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Home / Resource / Humanitarian Disgrace: U.S. Continues to Illegally Block, Expel Refugees to Danger
December 16, 2020

Humanitarian Disgrace: U.S. Continues to Illegally Block, Expel Refugees to Danger

The Trump Administration continues to break U.S. laws and treaty obligations that protect refugees from persecution, returning to danger people seeking protection at the southern border. In addition to implementing its notorious “Remain in Mexico” program, the Trump Administration has weaponized public health powers since the beginning of the pandemic to ban children, families, and adults from requesting asylum at official ports of entry and to expel those who cross the border in search of protection – delivering them back either to the countries they fled or to escalating violence in Mexico.

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The Department Homeland Security (DHS) is expelling refugees without providing them the protection safeguards  required by Congress, using as pretext orders that the Centers for Disease Control and Prevention (CDC) issued on the instructions of White House officials and over the objections of the CDC’s own senior experts. The March 2020 order, indefinitely extended in May and reissued in October, has led to secret expulsions of asylum seekers, including dissidents flown back to Nicaragua and handed over to the very authorities who jailed and tortured them. At the same time, crossings by U.S. citizens and others deemed “essential” have continued with 40 million pedestrians and vehicle passengers entering through the southern border between April and September 2020.

Under Remain in Mexico – the perversely named “Migrant Protection Protocols (MPP)” – the administration continues to return asylum seekers and other migrants to areas of Mexico where violence is escalating. Asylum seekers from, among other countries, Cuba, El Salvador, Guatemala, Honduras, Nicaragua, and Venezuela are forced to wait in Mexico for U.S immigration court hearings delayed indefinitely since March 2020 because of the pandemic. Many have been kidnapped, raped, and assaulted. The number of reported attacks continues to rise – now at least 1,314 – despite reduced in-person research due to pandemic-related travel restrictions.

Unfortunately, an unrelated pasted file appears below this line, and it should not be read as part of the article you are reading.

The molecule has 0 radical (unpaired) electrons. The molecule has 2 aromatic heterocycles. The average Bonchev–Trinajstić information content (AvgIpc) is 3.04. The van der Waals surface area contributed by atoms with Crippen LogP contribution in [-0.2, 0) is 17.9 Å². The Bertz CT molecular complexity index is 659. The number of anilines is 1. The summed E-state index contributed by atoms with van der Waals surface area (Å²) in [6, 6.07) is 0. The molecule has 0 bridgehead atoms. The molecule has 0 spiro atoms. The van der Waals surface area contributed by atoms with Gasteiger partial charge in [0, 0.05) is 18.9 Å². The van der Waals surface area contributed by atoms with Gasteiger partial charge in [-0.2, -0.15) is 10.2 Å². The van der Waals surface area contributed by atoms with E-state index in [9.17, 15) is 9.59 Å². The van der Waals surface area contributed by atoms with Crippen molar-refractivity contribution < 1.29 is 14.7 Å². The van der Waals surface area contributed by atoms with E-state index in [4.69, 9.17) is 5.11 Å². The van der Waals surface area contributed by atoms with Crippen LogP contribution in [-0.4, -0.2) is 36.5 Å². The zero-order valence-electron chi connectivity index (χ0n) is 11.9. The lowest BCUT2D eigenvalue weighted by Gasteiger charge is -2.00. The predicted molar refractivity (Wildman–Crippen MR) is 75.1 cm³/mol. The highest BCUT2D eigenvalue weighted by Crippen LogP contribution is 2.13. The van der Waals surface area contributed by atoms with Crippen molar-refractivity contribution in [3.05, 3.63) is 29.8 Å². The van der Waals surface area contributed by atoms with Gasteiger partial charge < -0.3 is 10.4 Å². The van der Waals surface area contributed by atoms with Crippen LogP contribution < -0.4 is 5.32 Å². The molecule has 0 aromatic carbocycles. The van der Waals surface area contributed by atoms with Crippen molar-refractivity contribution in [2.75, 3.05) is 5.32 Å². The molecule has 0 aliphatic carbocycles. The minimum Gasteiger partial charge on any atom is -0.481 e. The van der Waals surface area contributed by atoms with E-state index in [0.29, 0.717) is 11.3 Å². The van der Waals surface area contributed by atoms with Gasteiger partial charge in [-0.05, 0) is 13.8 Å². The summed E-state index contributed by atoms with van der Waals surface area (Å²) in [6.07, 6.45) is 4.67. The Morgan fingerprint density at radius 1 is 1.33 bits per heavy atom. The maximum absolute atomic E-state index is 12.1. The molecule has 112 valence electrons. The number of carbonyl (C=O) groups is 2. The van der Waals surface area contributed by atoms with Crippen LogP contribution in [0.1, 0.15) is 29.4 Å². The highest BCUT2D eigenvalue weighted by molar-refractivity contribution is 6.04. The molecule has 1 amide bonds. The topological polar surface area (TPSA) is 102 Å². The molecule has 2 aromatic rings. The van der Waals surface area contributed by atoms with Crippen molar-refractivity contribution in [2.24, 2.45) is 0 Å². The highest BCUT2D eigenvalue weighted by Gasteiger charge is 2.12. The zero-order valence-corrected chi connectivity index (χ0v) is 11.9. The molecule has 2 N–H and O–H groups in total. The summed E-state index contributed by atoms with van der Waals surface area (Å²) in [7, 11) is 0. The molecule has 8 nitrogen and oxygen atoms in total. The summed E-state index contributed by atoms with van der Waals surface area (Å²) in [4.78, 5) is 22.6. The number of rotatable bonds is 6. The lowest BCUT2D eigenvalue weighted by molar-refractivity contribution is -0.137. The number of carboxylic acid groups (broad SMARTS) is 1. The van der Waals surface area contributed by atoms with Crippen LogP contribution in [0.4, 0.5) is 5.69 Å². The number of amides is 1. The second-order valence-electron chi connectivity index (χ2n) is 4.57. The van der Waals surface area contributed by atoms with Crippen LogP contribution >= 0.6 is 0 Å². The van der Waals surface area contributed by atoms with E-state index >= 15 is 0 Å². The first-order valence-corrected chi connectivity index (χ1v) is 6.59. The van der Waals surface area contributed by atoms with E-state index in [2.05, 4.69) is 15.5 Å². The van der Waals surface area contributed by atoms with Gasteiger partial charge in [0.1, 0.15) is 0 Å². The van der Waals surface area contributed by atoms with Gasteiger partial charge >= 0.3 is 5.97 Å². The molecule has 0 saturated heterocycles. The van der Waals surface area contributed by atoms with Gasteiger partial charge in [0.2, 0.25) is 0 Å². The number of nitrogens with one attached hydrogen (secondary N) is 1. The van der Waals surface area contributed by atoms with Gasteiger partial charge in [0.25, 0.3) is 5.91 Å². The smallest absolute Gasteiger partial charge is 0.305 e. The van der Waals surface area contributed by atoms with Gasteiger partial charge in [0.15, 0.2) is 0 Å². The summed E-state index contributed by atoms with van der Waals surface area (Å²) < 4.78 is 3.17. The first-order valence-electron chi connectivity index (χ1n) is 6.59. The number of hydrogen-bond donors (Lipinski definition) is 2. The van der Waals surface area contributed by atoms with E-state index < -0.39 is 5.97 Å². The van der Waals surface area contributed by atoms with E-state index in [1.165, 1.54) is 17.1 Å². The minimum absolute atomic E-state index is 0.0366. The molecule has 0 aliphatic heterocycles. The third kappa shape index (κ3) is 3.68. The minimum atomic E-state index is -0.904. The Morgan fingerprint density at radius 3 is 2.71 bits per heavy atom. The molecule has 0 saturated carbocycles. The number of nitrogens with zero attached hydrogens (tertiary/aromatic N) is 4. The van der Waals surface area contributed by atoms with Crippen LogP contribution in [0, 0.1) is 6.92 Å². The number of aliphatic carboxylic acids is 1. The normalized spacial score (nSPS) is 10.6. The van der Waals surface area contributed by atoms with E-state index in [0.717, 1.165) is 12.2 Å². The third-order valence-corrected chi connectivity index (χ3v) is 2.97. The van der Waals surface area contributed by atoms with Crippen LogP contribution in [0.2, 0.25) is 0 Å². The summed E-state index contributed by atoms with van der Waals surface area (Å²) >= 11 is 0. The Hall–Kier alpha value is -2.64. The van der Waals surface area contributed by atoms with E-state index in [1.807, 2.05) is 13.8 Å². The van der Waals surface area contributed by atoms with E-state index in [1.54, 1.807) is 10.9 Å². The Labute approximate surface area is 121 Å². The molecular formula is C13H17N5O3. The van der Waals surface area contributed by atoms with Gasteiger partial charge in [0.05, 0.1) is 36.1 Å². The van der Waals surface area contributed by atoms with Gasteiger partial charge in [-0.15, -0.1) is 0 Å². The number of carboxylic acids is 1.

This is both a humanitarian disgrace and a legal travesty.

Turning away asylum seekers at the border spurns the U.S. commitment to providing safe haven to refugees and serves no public health rationale, as public health experts have repeatedly stressed. These experts note that fair treatment of refugees does not undermine efforts to combat COVID-19, and that these goals “are not in conflict and can be served side by side.” U.N. Refugee Agency (UNHCR) legal guidance makes clear that a public health emergency cannot justify “blanket measure[s]” blocking asylum seekers and, in November 2020 the UNHCR Assistant High Commissioner for Protection urged states to ensure that “measures restricting access to asylum must not be allowed to become entrenched under the guise of public health.”